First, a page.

Steatohepatitis


Steatohepatitis
Steatohepatitis
Classification and external resources

Micrograph of steatohepatitis. Liver biopsy. Trichrome stain
ICD-10 K70.1, K76.0
ICD-9 571.0, 571.8
DiseasesDB 29786
eMedicine article/170539
MeSH C06.552.241

Steatohepatitis (also known as fatty liver disease) is a type of liver disease, characterized by inflammation of the liver with concurrent fat accumulation in liver ("steato", meaning fat, "hepatitis", meaning inflammation of the liver). Mere deposition of fat in the liver is termed steatosis, and together these constitute fatty liver changes.

Classically seen in alcoholics as part of alcoholic liver disease, steatohepatitis also is frequently found in people with diabetes and obesity and it is related to metabolic syndrome. When not associated with excessive alcohol intake, it is referred to as non-alcoholic steatohepatitis, or NASH and is the progressive form of the relatively benign Non-alcoholic fatty liver disease.[1] Steatohepatitis of either etiology may progress to cirrhosis, and NASH is now believed to be a frequent cause of unexplained cirrhosis (at least in Western societies). NASH is also associated with Lysosomal Acid Lipase Deficiency.

Contents

Pathophysiology

Steatohepatitis is characterized microscopically by hepatic fat accumulation (steatosis), mixed lobular inflammation, ballooning degeneration of hepatocytes (sometimes with identifiable Mallory bodies), glycogenated hepatocyte nuclei, and pericellular fibrosis. The "chicken wire" pattern of the pericellular fibrosis, which affects portal areas only secondarily in later stages, is very characteristic and is identified on trichrome stains.

Treatment

Recent studies suggest that diet, exercise, and antiglycemic drugs may alter the course of the disease. A randomized controlled trial found that "pioglitazone led to metabolic and histologic improvement in subjects with nonalcoholic steatohepatitis".[2]

As of 2007, no treatment has yet emerged as the "gold standard". General recommendations include improving metabolic risk factors and reducing alcohol intake.[3]. However, Vitamin E can improve some symptoms of NASH and was superior to insulin sensitizer in one large study. In the Pioglitazone versus Vitamin E versus Placebo for the Treatment of Nondiabetic Patients with Nonalcoholic Steatohepatitis (PIVENS) trial, for patients with NASH but without diabetes mellitus, the use of very high dosages of vitamin E (800 IU/day) for four years was associated with a significantly higher rate of improvement than placebo (43% vs. 19%) in the primary outcome. The primary outcome was an improvement in certain histological features as measured by biopsy—but it did not improve fibrosis. Pioglitazone, an insulin sensitizer, improved some features of NASH but not the primary outcome, and resulted in a significant weight gain (mean 4.7 kilograms) which persisted after pioglitazone was discontinued.[4]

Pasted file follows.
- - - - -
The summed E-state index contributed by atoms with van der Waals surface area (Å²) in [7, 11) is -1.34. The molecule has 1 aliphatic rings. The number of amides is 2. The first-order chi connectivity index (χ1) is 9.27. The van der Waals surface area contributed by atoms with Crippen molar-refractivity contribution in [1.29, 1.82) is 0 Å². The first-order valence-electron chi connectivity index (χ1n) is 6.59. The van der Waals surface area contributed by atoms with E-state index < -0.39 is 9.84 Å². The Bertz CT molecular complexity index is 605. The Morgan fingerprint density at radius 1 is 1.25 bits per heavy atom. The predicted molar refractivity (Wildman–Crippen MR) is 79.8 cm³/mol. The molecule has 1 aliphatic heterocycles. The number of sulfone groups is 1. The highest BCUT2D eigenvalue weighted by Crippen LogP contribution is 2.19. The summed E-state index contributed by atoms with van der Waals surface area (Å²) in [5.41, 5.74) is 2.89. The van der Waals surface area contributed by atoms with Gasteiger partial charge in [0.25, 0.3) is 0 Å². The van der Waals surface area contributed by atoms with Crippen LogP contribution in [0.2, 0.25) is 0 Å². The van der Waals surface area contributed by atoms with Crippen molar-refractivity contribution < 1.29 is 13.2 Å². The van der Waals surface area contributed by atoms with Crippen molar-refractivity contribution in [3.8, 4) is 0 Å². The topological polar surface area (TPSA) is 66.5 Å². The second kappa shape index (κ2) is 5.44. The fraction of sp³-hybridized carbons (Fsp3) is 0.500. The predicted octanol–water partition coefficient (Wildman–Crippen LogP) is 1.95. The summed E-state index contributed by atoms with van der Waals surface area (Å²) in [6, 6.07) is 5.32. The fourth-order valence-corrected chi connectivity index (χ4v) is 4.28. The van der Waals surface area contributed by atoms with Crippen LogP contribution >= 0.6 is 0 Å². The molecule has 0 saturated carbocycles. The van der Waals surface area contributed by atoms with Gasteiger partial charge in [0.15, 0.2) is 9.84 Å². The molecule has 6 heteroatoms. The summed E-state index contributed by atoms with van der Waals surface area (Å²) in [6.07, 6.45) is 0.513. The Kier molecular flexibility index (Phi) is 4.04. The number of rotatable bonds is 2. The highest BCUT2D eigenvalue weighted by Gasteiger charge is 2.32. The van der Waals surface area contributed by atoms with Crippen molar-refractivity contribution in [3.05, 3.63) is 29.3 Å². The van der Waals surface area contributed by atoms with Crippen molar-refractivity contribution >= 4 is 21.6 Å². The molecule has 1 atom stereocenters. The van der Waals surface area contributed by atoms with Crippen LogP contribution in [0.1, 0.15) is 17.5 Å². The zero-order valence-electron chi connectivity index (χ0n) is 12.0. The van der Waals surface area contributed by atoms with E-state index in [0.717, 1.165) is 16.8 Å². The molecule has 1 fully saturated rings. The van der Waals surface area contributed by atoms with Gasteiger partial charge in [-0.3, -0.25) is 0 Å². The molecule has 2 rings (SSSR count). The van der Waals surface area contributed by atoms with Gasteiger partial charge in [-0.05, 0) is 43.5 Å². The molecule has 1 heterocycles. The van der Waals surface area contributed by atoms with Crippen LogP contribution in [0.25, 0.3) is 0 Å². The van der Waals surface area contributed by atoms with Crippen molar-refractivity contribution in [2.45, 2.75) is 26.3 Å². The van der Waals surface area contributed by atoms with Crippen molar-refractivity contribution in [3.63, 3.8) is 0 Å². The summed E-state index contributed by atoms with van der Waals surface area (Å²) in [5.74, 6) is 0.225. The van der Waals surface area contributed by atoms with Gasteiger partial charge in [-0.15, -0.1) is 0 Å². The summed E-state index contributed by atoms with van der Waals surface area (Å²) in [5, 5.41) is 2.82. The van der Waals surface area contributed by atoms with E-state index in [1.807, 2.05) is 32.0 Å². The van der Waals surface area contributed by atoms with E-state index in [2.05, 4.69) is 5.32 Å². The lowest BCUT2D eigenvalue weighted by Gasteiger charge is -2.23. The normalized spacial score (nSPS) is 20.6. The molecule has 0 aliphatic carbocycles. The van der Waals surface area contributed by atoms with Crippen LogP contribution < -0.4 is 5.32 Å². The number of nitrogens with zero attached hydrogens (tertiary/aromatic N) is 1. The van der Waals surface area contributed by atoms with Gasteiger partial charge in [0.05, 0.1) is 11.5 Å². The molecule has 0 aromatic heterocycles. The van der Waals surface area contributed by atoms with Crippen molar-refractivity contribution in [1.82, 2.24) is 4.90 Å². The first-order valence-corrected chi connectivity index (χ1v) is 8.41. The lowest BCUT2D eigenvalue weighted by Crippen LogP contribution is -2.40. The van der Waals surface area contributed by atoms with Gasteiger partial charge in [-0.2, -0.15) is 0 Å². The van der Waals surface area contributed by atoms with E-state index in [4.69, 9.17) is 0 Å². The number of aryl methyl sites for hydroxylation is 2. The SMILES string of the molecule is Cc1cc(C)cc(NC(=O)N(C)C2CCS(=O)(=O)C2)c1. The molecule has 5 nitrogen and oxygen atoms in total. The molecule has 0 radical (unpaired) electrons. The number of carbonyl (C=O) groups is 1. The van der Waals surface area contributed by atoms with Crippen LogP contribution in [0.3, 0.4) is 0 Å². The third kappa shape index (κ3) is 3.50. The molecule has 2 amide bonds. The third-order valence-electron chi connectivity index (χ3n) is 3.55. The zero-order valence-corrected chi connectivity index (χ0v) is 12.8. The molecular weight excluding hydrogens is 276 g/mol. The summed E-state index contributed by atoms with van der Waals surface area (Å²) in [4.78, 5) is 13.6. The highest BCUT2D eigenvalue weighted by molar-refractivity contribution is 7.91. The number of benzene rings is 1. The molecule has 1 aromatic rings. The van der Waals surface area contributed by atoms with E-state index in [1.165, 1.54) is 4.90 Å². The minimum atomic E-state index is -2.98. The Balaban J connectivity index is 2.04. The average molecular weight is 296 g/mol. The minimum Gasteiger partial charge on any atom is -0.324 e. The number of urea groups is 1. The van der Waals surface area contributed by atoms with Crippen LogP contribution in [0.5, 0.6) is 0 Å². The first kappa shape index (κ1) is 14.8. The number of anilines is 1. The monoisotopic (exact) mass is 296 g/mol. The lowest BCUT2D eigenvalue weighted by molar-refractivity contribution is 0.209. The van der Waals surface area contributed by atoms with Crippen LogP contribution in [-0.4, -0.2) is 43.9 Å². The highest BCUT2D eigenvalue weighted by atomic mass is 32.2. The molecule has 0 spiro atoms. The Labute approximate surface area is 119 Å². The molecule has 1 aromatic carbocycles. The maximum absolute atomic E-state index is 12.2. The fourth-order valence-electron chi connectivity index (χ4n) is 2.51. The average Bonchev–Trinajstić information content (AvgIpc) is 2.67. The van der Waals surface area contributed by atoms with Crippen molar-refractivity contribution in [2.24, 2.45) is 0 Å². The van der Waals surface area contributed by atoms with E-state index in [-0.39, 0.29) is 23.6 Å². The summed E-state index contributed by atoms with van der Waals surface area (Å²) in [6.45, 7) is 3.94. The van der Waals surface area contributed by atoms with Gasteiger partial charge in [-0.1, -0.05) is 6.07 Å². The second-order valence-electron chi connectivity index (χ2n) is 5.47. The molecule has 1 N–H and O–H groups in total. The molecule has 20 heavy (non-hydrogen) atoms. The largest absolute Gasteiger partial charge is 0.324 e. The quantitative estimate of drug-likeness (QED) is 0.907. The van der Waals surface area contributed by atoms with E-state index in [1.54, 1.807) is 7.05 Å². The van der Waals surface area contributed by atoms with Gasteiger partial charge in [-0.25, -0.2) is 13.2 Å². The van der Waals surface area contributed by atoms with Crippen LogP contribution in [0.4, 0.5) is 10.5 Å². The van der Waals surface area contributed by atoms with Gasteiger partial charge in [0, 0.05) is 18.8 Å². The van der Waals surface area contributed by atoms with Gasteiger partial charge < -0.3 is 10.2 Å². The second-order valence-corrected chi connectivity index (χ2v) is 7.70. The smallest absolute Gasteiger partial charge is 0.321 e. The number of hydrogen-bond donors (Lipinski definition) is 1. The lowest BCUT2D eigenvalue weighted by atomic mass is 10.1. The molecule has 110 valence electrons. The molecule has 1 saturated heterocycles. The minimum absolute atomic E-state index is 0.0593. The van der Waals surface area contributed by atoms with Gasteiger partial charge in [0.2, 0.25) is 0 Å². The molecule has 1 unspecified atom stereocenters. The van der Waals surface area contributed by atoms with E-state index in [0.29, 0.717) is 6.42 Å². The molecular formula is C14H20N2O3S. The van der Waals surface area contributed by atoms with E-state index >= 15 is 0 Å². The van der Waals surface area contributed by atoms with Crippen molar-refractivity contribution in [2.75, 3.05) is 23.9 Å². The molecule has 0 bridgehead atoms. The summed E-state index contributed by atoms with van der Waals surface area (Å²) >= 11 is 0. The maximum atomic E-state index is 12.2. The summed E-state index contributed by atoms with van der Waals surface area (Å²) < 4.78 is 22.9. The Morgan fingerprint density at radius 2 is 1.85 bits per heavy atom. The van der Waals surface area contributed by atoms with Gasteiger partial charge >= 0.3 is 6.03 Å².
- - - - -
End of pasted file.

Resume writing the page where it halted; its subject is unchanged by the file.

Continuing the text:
Prognosis

A retrospective cohort study concluded that "liver failure is the main cause of morbidity and mortality in NASH-associated cirrhosis. The prognosis is either similar or less severe than HCV-cirrhosis."[5]

History

NASH was first described in 1980 in a series of patients of the Mayo Clinic.[6] Its relevance and high prevalence were recognized mainly in the 1990s. Some think that NASH is a diagnosis of exclusion, and that many cases may be in fact be due to other causes.[7]

See also

References

  1. ^ Vuppalanchi R, Chalasani N (January 2009). "Nonalcoholic fatty liver disease and nonalcoholic steatohepatitis: Selected practical issues in their evaluation and management". Hepatology 49 (1): 306–17. doi:10.1002/hep.22603. PMC 2766096. PMID 19065650. http://www.pubmedcentral.nih.gov/articlerender.fcgi?tool=pmcentrez&artid=2766096. 
  2. ^ Belfort R, Harrison SA, Brown K, et al. (2006). "A placebo-controlled trial of pioglitazone in subjects with nonalcoholic steatohepatitis". N. Engl. J. Med. 355 (22): 2297–307. doi:10.1056/NEJMoa060326. PMID 17135584. 
  3. ^ Adams LA, Angulo P (2006). "Treatment of non-alcoholic fatty liver disease". Postgrad Med J 82 (967): 315–22. doi:10.1136/pgmj.2005.042200. PMC 2563793. PMID 16679470. http://pmj.bmj.com/cgi/content/full/82/967/315. 
  4. ^ Sanyal AJ, Chalasani N, Kowdley KV, et al. (May 2010). "Pioglitazone, vitamin E, or placebo for nonalcoholic steatohepatitis". N. Engl. J. Med. 362 (18): 1675–85. doi:10.1056/NEJMoa0907929. PMC 2928471. PMID 20427778. http://content.nejm.org/cgi/content/abstract/362/18/1675. 
  5. ^ Hui JM, Kench JG, Chitturi S, et al. (2003). "Long-term outcomes of cirrhosis in nonalcoholic steatohepatitis compared with hepatitis C". Hepatology 38 (2): 420–7. doi:10.1053/jhep.2003.50320. PMID 12883486. 
  6. ^ Ludwig J, Viggiano TR, McGill DB, Oh BJ (1980). "Nonalcoholic steatohepatitis: Mayo Clinic experiences with a hitherto unnamed disease". Mayo Clin Proc 55 (7): 434–438. PMID 7382552. 
  7. ^ Cassiman D, Jaeken J (2008). "NASH may be trash". Gut 57 (2): 141–4. doi:10.1136/gut.2007.123240. PMID 18192446. 

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Look at other dictionaries:

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